Musculoskeletal injuries and disorders are among the most common ailments in today’s workplace. According to the Bureau of Labor Statistics in 2002 they accounted for 487,900, or 34%, of the injuries and illnesses that resulted in days away from work. In addition to back injuries, musculosketal disorders like Repetitive Strain Injuries such as Carpel Tunnel Syndrome are now rampant in the computerized office.
The remarkable thing about these disorders is that we now know what causes many of them and how to prevent them. The risk factors for work-related musculoskeletal disorders are work postures and movements, repetitiveness and pace of work, force of movements, vibration, and cold temperatures.
Work postures and movements can cause discomfort and fatigue if maintained for long periods of time. Activities like standing for long periods of time can cause sore feet, general muscular fatigue, and low back pain. If you have to stand or sit for extended periods at your job, make sure that you do some warm up exercises before you begin, and actively change positions throughout the day.
Repetitive movements are hazardous because we use the same joints and muscle groups over a long period of time. Using computer keyboards for long periods of time can cause serious damage to arm and finger muscles and tendons. If you perform repetitive tasks in your job, try finding ways to vary the routine. Take short breaks or timeouts. Make sure you have the proper equipment and ergonomically correct furniture.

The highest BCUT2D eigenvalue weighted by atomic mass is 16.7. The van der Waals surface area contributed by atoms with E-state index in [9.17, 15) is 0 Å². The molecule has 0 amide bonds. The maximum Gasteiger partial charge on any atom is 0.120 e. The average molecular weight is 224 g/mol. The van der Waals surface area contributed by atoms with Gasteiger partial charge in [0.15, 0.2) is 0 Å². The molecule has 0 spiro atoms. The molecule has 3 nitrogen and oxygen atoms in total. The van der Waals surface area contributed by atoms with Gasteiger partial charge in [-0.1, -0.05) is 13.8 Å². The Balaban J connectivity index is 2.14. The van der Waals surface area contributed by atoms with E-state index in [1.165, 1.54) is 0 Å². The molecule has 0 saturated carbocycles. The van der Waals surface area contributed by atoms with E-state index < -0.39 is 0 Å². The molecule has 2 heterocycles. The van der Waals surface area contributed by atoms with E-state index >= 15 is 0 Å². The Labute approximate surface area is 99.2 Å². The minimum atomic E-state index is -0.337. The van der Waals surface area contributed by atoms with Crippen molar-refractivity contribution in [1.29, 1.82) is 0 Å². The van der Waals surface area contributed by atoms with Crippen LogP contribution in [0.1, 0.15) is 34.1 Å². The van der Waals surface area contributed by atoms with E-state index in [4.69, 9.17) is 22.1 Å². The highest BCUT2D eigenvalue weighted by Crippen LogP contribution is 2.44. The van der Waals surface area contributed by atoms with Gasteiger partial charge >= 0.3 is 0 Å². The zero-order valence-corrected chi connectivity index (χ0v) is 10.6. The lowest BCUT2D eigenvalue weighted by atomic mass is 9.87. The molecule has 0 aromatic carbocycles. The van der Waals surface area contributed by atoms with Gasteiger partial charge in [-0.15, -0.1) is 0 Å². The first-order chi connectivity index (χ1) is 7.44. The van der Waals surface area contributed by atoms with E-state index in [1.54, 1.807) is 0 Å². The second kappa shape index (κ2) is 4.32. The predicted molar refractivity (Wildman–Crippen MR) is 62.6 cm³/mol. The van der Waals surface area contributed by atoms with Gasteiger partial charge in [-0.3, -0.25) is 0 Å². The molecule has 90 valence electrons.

Force of movements refers to the amount of effort our bodies must use to lift objects. The weight of objects and manner in which we lift things can cause low back strain, even ruptured discs and hernias. If you lift heavy objects, learn how to bend, stoop and lift correctly. Even if you only lift one heavy box a year, learn how to do it safely.
Vibration might encourage musculoskeletal disorders because they affect muscles, tendons, joints and nerves. Think of the ultimate vibrating job, a jackhammer operator, and you get the picture of what damage vibrations may cause. If your job entails operating vibrating equipment, you should wear a set of insulated headphones. Make sure that you have the right gloves and shoes, as well. Also, make sure you know the acceptable operating time for your equipment, and never exceed that limit.
Cold temperatures or handling cold objects can cause numbing which may make us misjudge the amount of force we need to apply, and may cause our bodies to become less flexible. When that happens our positions and movements become awkward and stiff which can lead to more problems. If you work in a cold place, make sure that you dress appropriately and warmly. Wear proper gloves and clothing that allows for flexibility.
You can avoid the pain and crippling effects of musculoskeletal injuries and disorders in the workplace. Be informed. Be prepared. Be safe.